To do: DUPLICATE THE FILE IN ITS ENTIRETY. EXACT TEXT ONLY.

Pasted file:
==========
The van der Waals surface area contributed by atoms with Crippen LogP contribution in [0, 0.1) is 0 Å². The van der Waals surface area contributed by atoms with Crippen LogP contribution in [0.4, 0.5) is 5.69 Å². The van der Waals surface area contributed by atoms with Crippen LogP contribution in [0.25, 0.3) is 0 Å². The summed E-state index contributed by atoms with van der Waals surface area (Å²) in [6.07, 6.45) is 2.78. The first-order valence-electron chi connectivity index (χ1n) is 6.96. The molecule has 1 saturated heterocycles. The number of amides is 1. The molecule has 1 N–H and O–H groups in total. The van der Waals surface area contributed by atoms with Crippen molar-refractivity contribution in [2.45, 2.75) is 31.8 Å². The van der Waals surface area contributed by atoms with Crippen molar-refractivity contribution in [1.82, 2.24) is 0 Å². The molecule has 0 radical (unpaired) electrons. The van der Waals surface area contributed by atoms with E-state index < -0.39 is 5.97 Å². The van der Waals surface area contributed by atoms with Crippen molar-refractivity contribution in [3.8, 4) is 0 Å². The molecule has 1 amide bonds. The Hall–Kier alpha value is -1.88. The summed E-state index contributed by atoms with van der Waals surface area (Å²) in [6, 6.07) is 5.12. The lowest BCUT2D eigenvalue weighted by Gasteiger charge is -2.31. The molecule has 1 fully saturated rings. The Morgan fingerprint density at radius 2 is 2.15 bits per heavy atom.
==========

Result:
The van der Waals surface area contributed by atoms with Crippen LogP contribution in [0, 0.1) is 0 Å². The van der Waals surface area contributed by atoms with Crippen LogP contribution in [0.4, 0.5) is 5.69 Å². The van der Waals surface area contributed by atoms with Crippen LogP contribution in [0.25, 0.3) is 0 Å². The summed E-state index contributed by atoms with van der Waals surface area (Å²) in [6.07, 6.45) is 2.78. The first-order valence-electron chi connectivity index (χ1n) is 6.96. The molecule has 1 saturated heterocycles. The number of amides is 1. The molecule has 1 N–H and O–H groups in total. The van der Waals surface area contributed by atoms with Crippen molar-refractivity contribution in [2.45, 2.75) is 31.8 Å². The van der Waals surface area contributed by atoms with Crippen molar-refractivity contribution in [1.82, 2.24) is 0 Å². The molecule has 0 radical (unpaired) electrons. The van der Waals surface area contributed by atoms with E-state index < -0.39 is 5.97 Å². The van der Waals surface area contributed by atoms with Crippen molar-refractivity contribution in [3.8, 4) is 0 Å². The molecule has 1 amide bonds. The Hall–Kier alpha value is -1.88. The summed E-state index contributed by atoms with van der Waals surface area (Å²) in [6, 6.07) is 5.12. The lowest BCUT2D eigenvalue weighted by Gasteiger charge is -2.31. The molecule has 1 fully saturated rings. The Morgan fingerprint density at radius 2 is 2.15 bits per heavy atom.